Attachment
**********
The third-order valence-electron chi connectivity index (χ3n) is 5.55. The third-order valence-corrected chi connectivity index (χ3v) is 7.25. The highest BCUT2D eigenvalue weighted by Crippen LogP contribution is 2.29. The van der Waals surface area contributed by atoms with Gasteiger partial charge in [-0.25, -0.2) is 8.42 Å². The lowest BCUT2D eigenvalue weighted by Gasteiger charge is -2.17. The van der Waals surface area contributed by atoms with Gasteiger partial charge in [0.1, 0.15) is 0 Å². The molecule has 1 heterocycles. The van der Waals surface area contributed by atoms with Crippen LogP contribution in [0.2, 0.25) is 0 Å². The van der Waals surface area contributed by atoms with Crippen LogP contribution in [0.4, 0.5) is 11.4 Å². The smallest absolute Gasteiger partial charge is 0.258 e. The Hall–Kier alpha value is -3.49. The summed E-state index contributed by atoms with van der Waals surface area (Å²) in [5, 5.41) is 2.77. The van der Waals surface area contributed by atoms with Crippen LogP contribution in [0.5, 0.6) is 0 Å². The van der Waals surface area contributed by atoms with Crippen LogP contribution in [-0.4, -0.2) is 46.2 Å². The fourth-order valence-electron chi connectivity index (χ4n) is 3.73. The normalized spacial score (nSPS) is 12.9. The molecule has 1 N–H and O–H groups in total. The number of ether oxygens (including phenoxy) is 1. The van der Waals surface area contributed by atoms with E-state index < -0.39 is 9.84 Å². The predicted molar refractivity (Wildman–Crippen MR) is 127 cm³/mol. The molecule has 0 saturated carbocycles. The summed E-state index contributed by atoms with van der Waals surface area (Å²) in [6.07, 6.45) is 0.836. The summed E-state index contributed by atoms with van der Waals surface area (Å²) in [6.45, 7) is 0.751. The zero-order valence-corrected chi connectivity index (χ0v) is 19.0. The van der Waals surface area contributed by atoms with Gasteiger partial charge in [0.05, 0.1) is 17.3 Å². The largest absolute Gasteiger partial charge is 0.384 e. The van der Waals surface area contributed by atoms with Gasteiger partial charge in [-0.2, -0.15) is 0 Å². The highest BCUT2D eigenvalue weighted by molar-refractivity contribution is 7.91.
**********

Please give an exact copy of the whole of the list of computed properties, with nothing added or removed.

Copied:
The third-order valence-electron chi connectivity index (χ3n) is 5.55. The third-order valence-corrected chi connectivity index (χ3v) is 7.25. The highest BCUT2D eigenvalue weighted by Crippen LogP contribution is 2.29. The van der Waals surface area contributed by atoms with Gasteiger partial charge in [-0.25, -0.2) is 8.42 Å². The lowest BCUT2D eigenvalue weighted by Gasteiger charge is -2.17. The van der Waals surface area contributed by atoms with Gasteiger partial charge in [0.1, 0.15) is 0 Å². The molecule has 1 heterocycles. The van der Waals surface area contributed by atoms with Crippen LogP contribution in [0.2, 0.25) is 0 Å². The van der Waals surface area contributed by atoms with Crippen LogP contribution in [0.4, 0.5) is 11.4 Å². The smallest absolute Gasteiger partial charge is 0.258 e. The Hall–Kier alpha value is -3.49. The summed E-state index contributed by atoms with van der Waals surface area (Å²) in [5, 5.41) is 2.77. The van der Waals surface area contributed by atoms with Crippen LogP contribution in [0.5, 0.6) is 0 Å². The van der Waals surface area contributed by atoms with Crippen LogP contribution in [-0.4, -0.2) is 46.2 Å². The fourth-order valence-electron chi connectivity index (χ4n) is 3.73. The normalized spacial score (nSPS) is 12.9. The molecule has 1 N–H and O–H groups in total. The number of ether oxygens (including phenoxy) is 1. The van der Waals surface area contributed by atoms with E-state index < -0.39 is 9.84 Å². The predicted molar refractivity (Wildman–Crippen MR) is 127 cm³/mol. The molecule has 0 saturated carbocycles. The summed E-state index contributed by atoms with van der Waals surface area (Å²) in [6.07, 6.45) is 0.836. The summed E-state index contributed by atoms with van der Waals surface area (Å²) in [6.45, 7) is 0.751. The zero-order valence-corrected chi connectivity index (χ0v) is 19.0. The van der Waals surface area contributed by atoms with Gasteiger partial charge in [0.05, 0.1) is 17.3 Å². The largest absolute Gasteiger partial charge is 0.384 e. The van der Waals surface area contributed by atoms with Gasteiger partial charge in [-0.2, -0.15) is 0 Å². The highest BCUT2D eigenvalue weighted by molar-refractivity contribution is 7.91.